Famous Western Nebraska landmarks – Platte River Valley
One of the perks of this rolling lifestyle is learning history while at the same time enjoying the scenery. Most of our 2013 stops along the “history belt” back east served well in educating and enriching us. Our current stop at the Platte River Valley in western Nebraska did the same.
Although our stay and hikes would have been further enhanced had we been able to catch up with friends John and Pam, it didn’t quite work out as they had to move on from the same campground we were entering – and on the same day! They have a great 2-part blog about this area, so check them out as well.
The Platte River Valley has many historical places to explore. This area was a focal point more than a century ago, during the height of the greatest voluntary migrations in U.S. history. The Platte River was a reference point that led travelers west as they pushed through the prairie grass. Although the overland trails to Oregon, California and Utah had different beginning and end points, they all followed the Platte and North Platte Rivers. The waters of those rivers sustained the pioneers and the oxen that pulled their heavily-laden wagons through the area.
Stories of the monuments…
The most notable landmark along the Oregon Trail was Chimney Rock. The sentinel was visible from several days away and gave the emigrants a good spot to rest and ponder their situation.
For emigrants to Oregon and California, Chimney Rock meant completion of their travel across the plains and approximately one-third of their journey west. It also meant the beginning of the rugged mountain portion of their trek.
For the Mormon pioneers, the sentinel was the halfway point to their destination in the Salt Lake City area of Utah.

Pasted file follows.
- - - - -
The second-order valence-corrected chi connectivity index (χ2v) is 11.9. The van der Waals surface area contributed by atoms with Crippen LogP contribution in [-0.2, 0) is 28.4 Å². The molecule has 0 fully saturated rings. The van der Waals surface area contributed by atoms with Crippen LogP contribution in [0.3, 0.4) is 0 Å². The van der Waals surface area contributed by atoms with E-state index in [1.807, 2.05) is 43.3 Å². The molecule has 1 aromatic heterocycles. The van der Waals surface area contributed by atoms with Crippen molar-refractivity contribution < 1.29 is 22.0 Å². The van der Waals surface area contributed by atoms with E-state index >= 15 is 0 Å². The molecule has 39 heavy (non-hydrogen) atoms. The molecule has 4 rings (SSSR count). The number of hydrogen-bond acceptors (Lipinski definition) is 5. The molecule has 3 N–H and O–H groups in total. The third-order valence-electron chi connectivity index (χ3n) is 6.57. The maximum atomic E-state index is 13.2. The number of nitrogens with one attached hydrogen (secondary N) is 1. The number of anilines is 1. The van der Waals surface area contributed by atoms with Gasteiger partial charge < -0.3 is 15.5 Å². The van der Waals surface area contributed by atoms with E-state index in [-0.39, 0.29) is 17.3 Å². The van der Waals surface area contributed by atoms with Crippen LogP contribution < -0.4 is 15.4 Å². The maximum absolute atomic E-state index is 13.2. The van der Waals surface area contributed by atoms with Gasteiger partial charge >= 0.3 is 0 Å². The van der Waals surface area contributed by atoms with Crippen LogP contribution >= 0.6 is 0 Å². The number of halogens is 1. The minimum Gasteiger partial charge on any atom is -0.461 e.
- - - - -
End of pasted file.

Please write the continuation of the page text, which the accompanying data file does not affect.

The Oregon Trail stretches 2,000 miles, and most of the pioneers walked it!
A few miles further along the emigrants were confronted by a massive promontory rising some 800 ft. above the valley floor, now known as Scotts Bluff National Monument. During that time folks didn’t have the luxury of exploring the bluff, for they had to keep moving in order to get over the Rocky Mountains before winter storms hit.
We hiked several trails during our stay. The Saddle Rock Trail took us to the summit of Scotts Bluff and passed through a very active rock fall area. We learned how active, as a large boulder broke off the rim above and rolled over the trail about 30 ft. behind me! Of course, I immediately checked to make sure Steve wasn’t anywhere up there 😉
On another day we followed the Prairie View Trail, which took us through the area of the Five Rocks of Scotts Bluff. From the lowlands we could take in the enormity of the bluff, and see why it gave the pioneers lasting memories.
While here we also drove to a man-made landmark, a full-scale replica of England’s famous Stonehenge using antique cars instead of stones. Built using 38 cars painted gray and with some half buried, it was designed by Jim Reinders as a memorial to his father. Other vehicles are welded on top, and some jut out of the ground at odd angles. A bit strange, but it’s the closest thing to Stonehenge we’ll see until we make it to England!
…and a balloon festival!
Since we know we’ll miss the Albuqueque Balloon Festival this year, we were excited to learn that the (much smaller) Old West Balloon Festival…Re-inflated was happening in the Scottsbluff-Gering area during our stay. Getting up at 4:00am wasn’t much fun, but it’s how we avoided a multi-hour traffic jam at the event’s single entry road (it was not at all well organized).
The balloons were scheduled to launch around 7am, but it was delayed due to high winds aloft. Waiting out the delay was worth it, as the sights and sounds of the colorful hot air balloons being inflated and taking off one by one was very exciting.
Seeing the historical landmarks in western Nebraska put us about halfway through our southward migration, so onward we go to avoid the Rocky Mountain winter ourselves!